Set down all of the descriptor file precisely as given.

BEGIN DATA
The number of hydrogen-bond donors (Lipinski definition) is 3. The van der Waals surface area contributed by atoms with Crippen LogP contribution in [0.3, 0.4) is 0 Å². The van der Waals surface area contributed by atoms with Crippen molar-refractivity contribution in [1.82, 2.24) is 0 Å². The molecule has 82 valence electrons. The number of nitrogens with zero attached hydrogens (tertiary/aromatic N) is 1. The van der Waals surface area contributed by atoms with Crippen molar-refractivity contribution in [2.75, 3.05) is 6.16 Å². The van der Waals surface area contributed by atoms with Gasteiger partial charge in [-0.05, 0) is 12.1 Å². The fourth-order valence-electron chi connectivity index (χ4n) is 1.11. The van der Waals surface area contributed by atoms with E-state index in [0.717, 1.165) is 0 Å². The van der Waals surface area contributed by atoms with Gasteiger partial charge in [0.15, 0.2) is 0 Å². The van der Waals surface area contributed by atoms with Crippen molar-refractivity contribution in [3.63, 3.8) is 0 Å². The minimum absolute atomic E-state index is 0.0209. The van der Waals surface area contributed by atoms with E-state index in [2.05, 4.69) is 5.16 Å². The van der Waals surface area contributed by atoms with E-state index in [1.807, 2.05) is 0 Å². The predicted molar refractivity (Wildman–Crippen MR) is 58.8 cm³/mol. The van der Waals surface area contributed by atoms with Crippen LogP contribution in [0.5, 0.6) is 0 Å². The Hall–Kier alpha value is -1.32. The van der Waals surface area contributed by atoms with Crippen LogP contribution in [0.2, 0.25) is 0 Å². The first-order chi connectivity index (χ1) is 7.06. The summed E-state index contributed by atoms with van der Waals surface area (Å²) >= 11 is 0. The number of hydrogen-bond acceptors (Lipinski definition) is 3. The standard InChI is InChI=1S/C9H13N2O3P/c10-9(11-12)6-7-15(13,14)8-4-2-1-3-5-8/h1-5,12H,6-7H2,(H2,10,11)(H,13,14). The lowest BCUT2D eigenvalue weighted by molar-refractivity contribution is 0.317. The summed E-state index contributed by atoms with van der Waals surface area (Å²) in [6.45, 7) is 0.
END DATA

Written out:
The number of hydrogen-bond donors (Lipinski definition) is 3. The van der Waals surface area contributed by atoms with Crippen LogP contribution in [0.3, 0.4) is 0 Å². The van der Waals surface area contributed by atoms with Crippen molar-refractivity contribution in [1.82, 2.24) is 0 Å². The molecule has 82 valence electrons. The number of nitrogens with zero attached hydrogens (tertiary/aromatic N) is 1. The van der Waals surface area contributed by atoms with Crippen molar-refractivity contribution in [2.75, 3.05) is 6.16 Å². The van der Waals surface area contributed by atoms with Gasteiger partial charge in [-0.05, 0) is 12.1 Å². The fourth-order valence-electron chi connectivity index (χ4n) is 1.11. The van der Waals surface area contributed by atoms with E-state index in [0.717, 1.165) is 0 Å². The van der Waals surface area contributed by atoms with Gasteiger partial charge in [0.15, 0.2) is 0 Å². The van der Waals surface area contributed by atoms with Crippen molar-refractivity contribution in [3.63, 3.8) is 0 Å². The minimum absolute atomic E-state index is 0.0209. The van der Waals surface area contributed by atoms with E-state index in [2.05, 4.69) is 5.16 Å². The van der Waals surface area contributed by atoms with E-state index in [1.807, 2.05) is 0 Å². The predicted molar refractivity (Wildman–Crippen MR) is 58.8 cm³/mol. The van der Waals surface area contributed by atoms with Crippen LogP contribution in [0.5, 0.6) is 0 Å². The Hall–Kier alpha value is -1.32. The van der Waals surface area contributed by atoms with Crippen LogP contribution in [0.2, 0.25) is 0 Å². The first-order chi connectivity index (χ1) is 7.06. The summed E-state index contributed by atoms with van der Waals surface area (Å²) >= 11 is 0. The number of hydrogen-bond acceptors (Lipinski definition) is 3. The standard InChI is InChI=1S/C9H13N2O3P/c10-9(11-12)6-7-15(13,14)8-4-2-1-3-5-8/h1-5,12H,6-7H2,(H2,10,11)(H,13,14). The lowest BCUT2D eigenvalue weighted by molar-refractivity contribution is 0.317. The summed E-state index contributed by atoms with van der Waals surface area (Å²) in [6.45, 7) is 0.